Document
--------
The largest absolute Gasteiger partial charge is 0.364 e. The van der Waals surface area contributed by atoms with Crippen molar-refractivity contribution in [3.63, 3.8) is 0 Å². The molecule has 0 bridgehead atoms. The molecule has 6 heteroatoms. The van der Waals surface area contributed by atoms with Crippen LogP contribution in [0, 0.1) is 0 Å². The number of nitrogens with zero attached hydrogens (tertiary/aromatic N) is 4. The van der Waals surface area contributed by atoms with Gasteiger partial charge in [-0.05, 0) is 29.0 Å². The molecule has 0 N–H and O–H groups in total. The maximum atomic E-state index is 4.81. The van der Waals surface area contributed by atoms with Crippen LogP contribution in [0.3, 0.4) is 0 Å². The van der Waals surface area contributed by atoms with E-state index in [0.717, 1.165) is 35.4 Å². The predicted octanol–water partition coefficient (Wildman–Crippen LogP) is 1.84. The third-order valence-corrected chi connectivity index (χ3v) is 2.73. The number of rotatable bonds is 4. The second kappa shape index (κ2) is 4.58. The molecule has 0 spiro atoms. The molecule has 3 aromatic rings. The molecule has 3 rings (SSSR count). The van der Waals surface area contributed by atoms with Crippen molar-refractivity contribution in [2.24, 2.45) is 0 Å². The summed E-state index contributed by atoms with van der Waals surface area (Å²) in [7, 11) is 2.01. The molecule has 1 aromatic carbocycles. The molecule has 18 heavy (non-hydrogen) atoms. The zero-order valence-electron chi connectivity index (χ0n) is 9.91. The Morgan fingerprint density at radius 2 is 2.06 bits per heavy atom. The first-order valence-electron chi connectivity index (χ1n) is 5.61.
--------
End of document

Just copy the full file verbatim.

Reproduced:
The largest absolute Gasteiger partial charge is 0.364 e. The van der Waals surface area contributed by atoms with Crippen molar-refractivity contribution in [3.63, 3.8) is 0 Å². The molecule has 0 bridgehead atoms. The molecule has 6 heteroatoms. The van der Waals surface area contributed by atoms with Crippen LogP contribution in [0, 0.1) is 0 Å². The number of nitrogens with zero attached hydrogens (tertiary/aromatic N) is 4. The van der Waals surface area contributed by atoms with Gasteiger partial charge in [-0.05, 0) is 29.0 Å². The molecule has 0 N–H and O–H groups in total. The maximum atomic E-state index is 4.81. The van der Waals surface area contributed by atoms with Crippen LogP contribution in [0.3, 0.4) is 0 Å². The van der Waals surface area contributed by atoms with E-state index in [0.717, 1.165) is 35.4 Å². The predicted octanol–water partition coefficient (Wildman–Crippen LogP) is 1.84. The third-order valence-corrected chi connectivity index (χ3v) is 2.73. The number of rotatable bonds is 4. The second kappa shape index (κ2) is 4.58. The molecule has 0 spiro atoms. The molecule has 3 aromatic rings. The molecule has 3 rings (SSSR count). The van der Waals surface area contributed by atoms with Crippen molar-refractivity contribution in [2.24, 2.45) is 0 Å². The summed E-state index contributed by atoms with van der Waals surface area (Å²) in [7, 11) is 2.01. The molecule has 1 aromatic carbocycles. The molecule has 18 heavy (non-hydrogen) atoms. The zero-order valence-electron chi connectivity index (χ0n) is 9.91. The Morgan fingerprint density at radius 2 is 2.06 bits per heavy atom. The first-order valence-electron chi connectivity index (χ1n) is 5.61.